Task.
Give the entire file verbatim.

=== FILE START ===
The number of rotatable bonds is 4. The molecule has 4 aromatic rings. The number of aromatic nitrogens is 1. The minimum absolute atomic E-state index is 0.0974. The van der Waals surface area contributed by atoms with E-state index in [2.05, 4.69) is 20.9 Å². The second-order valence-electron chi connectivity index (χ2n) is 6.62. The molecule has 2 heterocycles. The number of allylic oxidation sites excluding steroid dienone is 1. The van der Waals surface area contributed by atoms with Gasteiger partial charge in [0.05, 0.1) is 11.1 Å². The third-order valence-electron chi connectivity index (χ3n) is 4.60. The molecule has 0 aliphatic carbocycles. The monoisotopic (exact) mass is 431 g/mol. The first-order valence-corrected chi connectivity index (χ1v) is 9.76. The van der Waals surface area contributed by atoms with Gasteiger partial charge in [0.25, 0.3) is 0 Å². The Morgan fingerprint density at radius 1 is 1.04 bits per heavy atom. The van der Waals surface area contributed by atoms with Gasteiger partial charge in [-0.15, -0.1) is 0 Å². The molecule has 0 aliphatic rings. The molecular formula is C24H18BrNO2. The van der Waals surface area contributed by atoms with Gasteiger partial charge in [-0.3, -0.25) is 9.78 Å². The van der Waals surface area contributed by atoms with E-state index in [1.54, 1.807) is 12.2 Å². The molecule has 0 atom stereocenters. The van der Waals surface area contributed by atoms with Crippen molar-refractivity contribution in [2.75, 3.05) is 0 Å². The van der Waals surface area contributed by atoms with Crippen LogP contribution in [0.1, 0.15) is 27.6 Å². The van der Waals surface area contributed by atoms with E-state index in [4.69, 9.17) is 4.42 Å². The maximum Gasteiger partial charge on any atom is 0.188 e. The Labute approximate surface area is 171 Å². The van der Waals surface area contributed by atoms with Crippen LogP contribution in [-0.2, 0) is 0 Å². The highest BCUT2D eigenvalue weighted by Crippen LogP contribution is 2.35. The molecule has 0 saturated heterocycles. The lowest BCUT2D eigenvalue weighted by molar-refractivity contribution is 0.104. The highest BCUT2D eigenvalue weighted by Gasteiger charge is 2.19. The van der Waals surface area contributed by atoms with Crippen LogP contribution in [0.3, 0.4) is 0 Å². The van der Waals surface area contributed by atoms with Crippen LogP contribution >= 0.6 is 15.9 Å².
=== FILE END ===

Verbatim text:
The number of rotatable bonds is 4. The molecule has 4 aromatic rings. The number of aromatic nitrogens is 1. The minimum absolute atomic E-state index is 0.0974. The van der Waals surface area contributed by atoms with E-state index in [2.05, 4.69) is 20.9 Å². The second-order valence-electron chi connectivity index (χ2n) is 6.62. The molecule has 2 heterocycles. The number of allylic oxidation sites excluding steroid dienone is 1. The van der Waals surface area contributed by atoms with Gasteiger partial charge in [0.05, 0.1) is 11.1 Å². The third-order valence-electron chi connectivity index (χ3n) is 4.60. The molecule has 0 aliphatic carbocycles. The monoisotopic (exact) mass is 431 g/mol. The first-order valence-corrected chi connectivity index (χ1v) is 9.76. The van der Waals surface area contributed by atoms with Gasteiger partial charge in [0.25, 0.3) is 0 Å². The Morgan fingerprint density at radius 1 is 1.04 bits per heavy atom. The van der Waals surface area contributed by atoms with Gasteiger partial charge in [-0.15, -0.1) is 0 Å². The molecule has 0 aliphatic rings. The molecular formula is C24H18BrNO2. The van der Waals surface area contributed by atoms with Gasteiger partial charge in [-0.3, -0.25) is 9.78 Å². The van der Waals surface area contributed by atoms with E-state index in [1.54, 1.807) is 12.2 Å². The molecule has 0 atom stereocenters. The van der Waals surface area contributed by atoms with Crippen molar-refractivity contribution in [2.75, 3.05) is 0 Å². The van der Waals surface area contributed by atoms with Crippen LogP contribution in [0.1, 0.15) is 27.6 Å². The van der Waals surface area contributed by atoms with E-state index in [4.69, 9.17) is 4.42 Å². The maximum Gasteiger partial charge on any atom is 0.188 e. The Labute approximate surface area is 171 Å². The van der Waals surface area contributed by atoms with Crippen LogP contribution in [-0.2, 0) is 0 Å². The highest BCUT2D eigenvalue weighted by Crippen LogP contribution is 2.35. The molecule has 0 saturated heterocycles. The lowest BCUT2D eigenvalue weighted by molar-refractivity contribution is 0.104. The highest BCUT2D eigenvalue weighted by Gasteiger charge is 2.19. The van der Waals surface area contributed by atoms with Crippen LogP contribution in [0.3, 0.4) is 0 Å². The van der Waals surface area contributed by atoms with Crippen LogP contribution >= 0.6 is 15.9 Å².